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Lady Gaga attending the Metropolitan Museum of Art's benefit gala in 2019. Image Credit: AP

It may be time to get out those fairytale ballgowns. The theme of the next Met Gala has been unveiled: “Sleeping Beauties: Reawakening Fashion.”

The Costume Institute of the Metropolitan Museum of Art revealed the theme of its spring 2024 exhibit, which is launched by the huge party known as the Met Gala, on Wednesday. Yet to be announced: the celebrity hosts of the May-6 affair.

The “sleeping beauties” referred to in the title of the show are actually treasured garments in the museum’s collection that are so fragile, they need to be housed in special glass “coffins,” curators said. Garments will be displayed in a series of galleries organised by themes of nature.

“Using the natural world as a uniting visual metaphor for the transience of fashion, the show will explore cyclical themes of rebirth and renewal, breathing new life into these storied objects through creative and immersive activations designed to convey the scents, sounds, textures, and motions of garments that can no longer directly interact with the body,” the museum said in a statement.

Curator Andrew Bolton, who masterminds all the Met Gala exhibits, explained that the show includes both rare historical garments and corresponding contemporary fashions.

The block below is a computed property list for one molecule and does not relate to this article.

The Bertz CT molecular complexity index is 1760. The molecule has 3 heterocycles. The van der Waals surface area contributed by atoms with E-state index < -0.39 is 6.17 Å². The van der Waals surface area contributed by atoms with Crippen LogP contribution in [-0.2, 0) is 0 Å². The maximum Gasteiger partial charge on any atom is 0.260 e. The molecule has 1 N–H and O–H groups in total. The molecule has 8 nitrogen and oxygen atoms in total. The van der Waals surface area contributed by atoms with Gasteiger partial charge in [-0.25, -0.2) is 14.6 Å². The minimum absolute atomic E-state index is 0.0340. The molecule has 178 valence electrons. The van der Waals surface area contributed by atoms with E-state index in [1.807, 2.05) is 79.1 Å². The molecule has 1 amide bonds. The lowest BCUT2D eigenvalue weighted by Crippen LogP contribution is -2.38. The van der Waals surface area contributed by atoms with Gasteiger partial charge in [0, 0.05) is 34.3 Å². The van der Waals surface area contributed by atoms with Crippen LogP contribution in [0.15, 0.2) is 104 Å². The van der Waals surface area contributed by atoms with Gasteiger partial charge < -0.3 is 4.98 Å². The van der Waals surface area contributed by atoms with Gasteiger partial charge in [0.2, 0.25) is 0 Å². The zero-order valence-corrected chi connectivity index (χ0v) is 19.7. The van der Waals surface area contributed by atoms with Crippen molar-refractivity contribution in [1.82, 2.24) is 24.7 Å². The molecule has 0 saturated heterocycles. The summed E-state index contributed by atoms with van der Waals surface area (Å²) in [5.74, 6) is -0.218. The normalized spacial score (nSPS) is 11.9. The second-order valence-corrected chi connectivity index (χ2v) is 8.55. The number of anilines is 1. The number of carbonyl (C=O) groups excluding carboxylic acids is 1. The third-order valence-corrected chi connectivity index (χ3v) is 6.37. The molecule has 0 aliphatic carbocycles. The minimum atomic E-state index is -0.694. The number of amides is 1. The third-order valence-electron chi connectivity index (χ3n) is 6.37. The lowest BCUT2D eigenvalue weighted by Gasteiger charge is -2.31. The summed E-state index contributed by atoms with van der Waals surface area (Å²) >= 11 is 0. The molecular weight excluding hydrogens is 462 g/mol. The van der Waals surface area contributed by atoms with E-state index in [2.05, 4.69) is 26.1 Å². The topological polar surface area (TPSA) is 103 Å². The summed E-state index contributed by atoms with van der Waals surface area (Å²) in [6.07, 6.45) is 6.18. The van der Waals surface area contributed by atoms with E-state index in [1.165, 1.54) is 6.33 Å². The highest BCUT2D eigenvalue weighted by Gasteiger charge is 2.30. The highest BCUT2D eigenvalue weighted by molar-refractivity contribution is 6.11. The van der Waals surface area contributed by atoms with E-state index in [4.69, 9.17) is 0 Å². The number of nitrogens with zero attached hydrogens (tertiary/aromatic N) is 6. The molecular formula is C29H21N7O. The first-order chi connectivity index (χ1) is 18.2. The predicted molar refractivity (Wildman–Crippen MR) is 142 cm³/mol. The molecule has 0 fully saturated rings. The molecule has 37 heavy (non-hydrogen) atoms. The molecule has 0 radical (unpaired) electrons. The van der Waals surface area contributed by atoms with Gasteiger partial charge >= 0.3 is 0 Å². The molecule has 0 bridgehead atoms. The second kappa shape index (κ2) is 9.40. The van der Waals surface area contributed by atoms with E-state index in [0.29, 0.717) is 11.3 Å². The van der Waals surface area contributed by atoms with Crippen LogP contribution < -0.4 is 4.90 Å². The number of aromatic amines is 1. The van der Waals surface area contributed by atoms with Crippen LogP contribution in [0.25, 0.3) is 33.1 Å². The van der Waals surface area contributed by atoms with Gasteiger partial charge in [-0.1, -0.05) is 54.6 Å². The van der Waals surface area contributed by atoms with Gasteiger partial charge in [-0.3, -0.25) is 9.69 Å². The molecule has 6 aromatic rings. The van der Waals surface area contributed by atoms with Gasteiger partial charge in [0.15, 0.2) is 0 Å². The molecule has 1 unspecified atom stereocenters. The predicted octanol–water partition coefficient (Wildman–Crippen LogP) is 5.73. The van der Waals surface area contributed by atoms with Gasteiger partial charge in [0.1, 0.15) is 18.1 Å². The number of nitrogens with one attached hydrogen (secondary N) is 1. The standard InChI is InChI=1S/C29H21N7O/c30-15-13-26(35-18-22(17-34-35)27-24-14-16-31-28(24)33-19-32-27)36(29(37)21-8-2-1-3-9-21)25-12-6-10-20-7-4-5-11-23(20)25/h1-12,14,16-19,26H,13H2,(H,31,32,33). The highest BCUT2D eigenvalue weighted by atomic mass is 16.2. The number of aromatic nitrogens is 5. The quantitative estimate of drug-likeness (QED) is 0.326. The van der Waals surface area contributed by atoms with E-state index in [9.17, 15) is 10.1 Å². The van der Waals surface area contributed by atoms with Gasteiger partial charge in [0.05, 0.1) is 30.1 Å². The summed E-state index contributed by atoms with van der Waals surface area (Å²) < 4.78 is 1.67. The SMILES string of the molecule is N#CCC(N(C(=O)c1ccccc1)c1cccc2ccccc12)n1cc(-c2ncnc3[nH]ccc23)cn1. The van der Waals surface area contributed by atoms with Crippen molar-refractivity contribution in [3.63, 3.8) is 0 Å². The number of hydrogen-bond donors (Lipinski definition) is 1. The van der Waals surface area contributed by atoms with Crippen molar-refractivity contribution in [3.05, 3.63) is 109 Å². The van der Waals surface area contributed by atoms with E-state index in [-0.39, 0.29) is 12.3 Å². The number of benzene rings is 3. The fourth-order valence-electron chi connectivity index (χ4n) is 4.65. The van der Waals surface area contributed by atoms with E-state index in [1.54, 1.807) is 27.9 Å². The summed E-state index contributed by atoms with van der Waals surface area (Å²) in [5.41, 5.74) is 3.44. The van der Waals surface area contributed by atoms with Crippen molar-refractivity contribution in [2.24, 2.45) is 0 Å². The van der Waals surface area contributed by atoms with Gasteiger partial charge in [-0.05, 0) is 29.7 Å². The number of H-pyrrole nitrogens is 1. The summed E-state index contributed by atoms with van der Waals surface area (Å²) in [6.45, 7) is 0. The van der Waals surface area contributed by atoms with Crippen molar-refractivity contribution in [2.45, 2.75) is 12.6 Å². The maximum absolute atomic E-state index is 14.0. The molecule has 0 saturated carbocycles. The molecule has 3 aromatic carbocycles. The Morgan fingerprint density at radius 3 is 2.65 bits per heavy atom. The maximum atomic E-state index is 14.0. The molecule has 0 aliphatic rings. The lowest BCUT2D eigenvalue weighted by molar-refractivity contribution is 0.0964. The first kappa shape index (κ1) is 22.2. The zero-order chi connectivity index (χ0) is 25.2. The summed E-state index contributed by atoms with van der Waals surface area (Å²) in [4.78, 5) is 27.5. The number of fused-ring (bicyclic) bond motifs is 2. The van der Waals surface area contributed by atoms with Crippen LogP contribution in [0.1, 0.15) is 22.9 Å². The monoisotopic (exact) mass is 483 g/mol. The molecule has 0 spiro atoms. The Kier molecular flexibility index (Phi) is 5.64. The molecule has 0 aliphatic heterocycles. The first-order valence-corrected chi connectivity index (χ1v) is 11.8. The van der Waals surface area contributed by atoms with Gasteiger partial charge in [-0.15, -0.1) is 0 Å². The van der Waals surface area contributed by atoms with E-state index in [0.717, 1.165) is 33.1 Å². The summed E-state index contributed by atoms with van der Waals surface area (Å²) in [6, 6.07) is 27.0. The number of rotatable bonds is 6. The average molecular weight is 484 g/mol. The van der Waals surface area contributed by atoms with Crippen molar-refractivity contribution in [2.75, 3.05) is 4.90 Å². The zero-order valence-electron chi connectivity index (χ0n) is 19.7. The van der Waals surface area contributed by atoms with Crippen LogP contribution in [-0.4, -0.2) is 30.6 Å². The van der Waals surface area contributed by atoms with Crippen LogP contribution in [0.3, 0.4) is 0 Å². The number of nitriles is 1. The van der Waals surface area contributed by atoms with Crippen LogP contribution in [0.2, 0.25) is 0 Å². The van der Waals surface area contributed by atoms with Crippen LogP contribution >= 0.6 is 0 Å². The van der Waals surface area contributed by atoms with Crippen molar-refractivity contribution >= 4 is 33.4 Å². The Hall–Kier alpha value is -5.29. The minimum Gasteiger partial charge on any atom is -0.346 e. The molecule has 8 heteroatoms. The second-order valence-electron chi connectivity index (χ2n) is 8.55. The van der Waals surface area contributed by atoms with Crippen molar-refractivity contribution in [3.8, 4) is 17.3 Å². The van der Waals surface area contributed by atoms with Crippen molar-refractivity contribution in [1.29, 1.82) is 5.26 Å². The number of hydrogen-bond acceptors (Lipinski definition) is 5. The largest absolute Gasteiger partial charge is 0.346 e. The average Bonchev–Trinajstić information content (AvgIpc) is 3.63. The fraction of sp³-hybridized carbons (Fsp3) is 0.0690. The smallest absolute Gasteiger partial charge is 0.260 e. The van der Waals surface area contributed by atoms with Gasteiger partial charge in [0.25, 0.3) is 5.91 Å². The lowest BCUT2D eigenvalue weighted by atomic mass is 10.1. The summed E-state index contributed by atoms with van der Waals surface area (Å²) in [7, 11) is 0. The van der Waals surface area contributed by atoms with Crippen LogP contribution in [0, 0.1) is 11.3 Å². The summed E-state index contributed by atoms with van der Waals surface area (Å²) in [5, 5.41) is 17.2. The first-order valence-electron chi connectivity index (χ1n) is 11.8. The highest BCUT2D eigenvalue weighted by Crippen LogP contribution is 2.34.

“When an item of clothing enters our collection, its status is changed irrevocably,” Bolton said in the statement. “What was once a vital part of a person’s lived experience is now a motionless ‘artwork’ that can no longer be worn or heard, touched, or smelled. The exhibition endeavors to reanimate these artworks by re-awakening their sensory capacities.”

About 250 garments and accessories spanning four centuries will be on view. The exhibit will unfold in a series of rooms, each displaying a theme inspired by the natural world, “in an immersive environment intended to engage a visitor’s sense of sight, smell, touch, and hearing.”

Examples will include a space decorated with the “insectoid embroidery” of an Elizabethan bodice, or a ceiling projecting “a Hitchcockian swarm of black birds” surrounding a black tulle evening dress from before the outbreak of World War II.

The exhibit will run May 10-Sept. 2, 2024.